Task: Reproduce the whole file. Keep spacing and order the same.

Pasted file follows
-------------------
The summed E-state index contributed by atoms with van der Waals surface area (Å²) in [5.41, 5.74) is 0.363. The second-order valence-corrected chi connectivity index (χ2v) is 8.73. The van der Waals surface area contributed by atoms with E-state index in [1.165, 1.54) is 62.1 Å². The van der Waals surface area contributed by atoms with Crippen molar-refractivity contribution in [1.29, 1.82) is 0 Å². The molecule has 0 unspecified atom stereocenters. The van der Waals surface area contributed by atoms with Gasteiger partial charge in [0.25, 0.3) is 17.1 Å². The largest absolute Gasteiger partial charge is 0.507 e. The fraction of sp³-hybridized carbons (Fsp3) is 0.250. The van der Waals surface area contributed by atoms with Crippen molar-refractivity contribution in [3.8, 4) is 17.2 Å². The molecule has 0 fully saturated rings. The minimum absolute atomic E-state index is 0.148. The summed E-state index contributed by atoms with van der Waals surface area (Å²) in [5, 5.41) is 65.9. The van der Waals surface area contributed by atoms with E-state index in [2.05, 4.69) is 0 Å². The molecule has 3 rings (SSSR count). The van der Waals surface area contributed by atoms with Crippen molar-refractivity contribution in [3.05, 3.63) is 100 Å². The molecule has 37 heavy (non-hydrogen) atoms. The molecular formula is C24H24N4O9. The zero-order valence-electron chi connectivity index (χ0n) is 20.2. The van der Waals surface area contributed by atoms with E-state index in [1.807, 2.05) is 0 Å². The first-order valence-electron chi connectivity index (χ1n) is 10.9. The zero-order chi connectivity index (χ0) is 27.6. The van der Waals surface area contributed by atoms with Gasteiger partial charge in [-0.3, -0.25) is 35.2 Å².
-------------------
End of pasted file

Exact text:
The summed E-state index contributed by atoms with van der Waals surface area (Å²) in [5.41, 5.74) is 0.363. The second-order valence-corrected chi connectivity index (χ2v) is 8.73. The van der Waals surface area contributed by atoms with E-state index in [1.165, 1.54) is 62.1 Å². The van der Waals surface area contributed by atoms with Crippen molar-refractivity contribution in [1.29, 1.82) is 0 Å². The molecule has 0 unspecified atom stereocenters. The van der Waals surface area contributed by atoms with Gasteiger partial charge in [0.25, 0.3) is 17.1 Å². The largest absolute Gasteiger partial charge is 0.507 e. The fraction of sp³-hybridized carbons (Fsp3) is 0.250. The van der Waals surface area contributed by atoms with Crippen molar-refractivity contribution in [3.8, 4) is 17.2 Å². The molecule has 0 fully saturated rings. The minimum absolute atomic E-state index is 0.148. The summed E-state index contributed by atoms with van der Waals surface area (Å²) in [5, 5.41) is 65.9. The van der Waals surface area contributed by atoms with E-state index in [2.05, 4.69) is 0 Å². The molecule has 3 rings (SSSR count). The van der Waals surface area contributed by atoms with Crippen molar-refractivity contribution in [3.05, 3.63) is 100 Å². The molecule has 37 heavy (non-hydrogen) atoms. The molecular formula is C24H24N4O9. The zero-order valence-electron chi connectivity index (χ0n) is 20.2. The van der Waals surface area contributed by atoms with E-state index in [1.807, 2.05) is 0 Å². The first-order valence-electron chi connectivity index (χ1n) is 10.9. The zero-order chi connectivity index (χ0) is 27.6. The van der Waals surface area contributed by atoms with Gasteiger partial charge in [-0.3, -0.25) is 35.2 Å².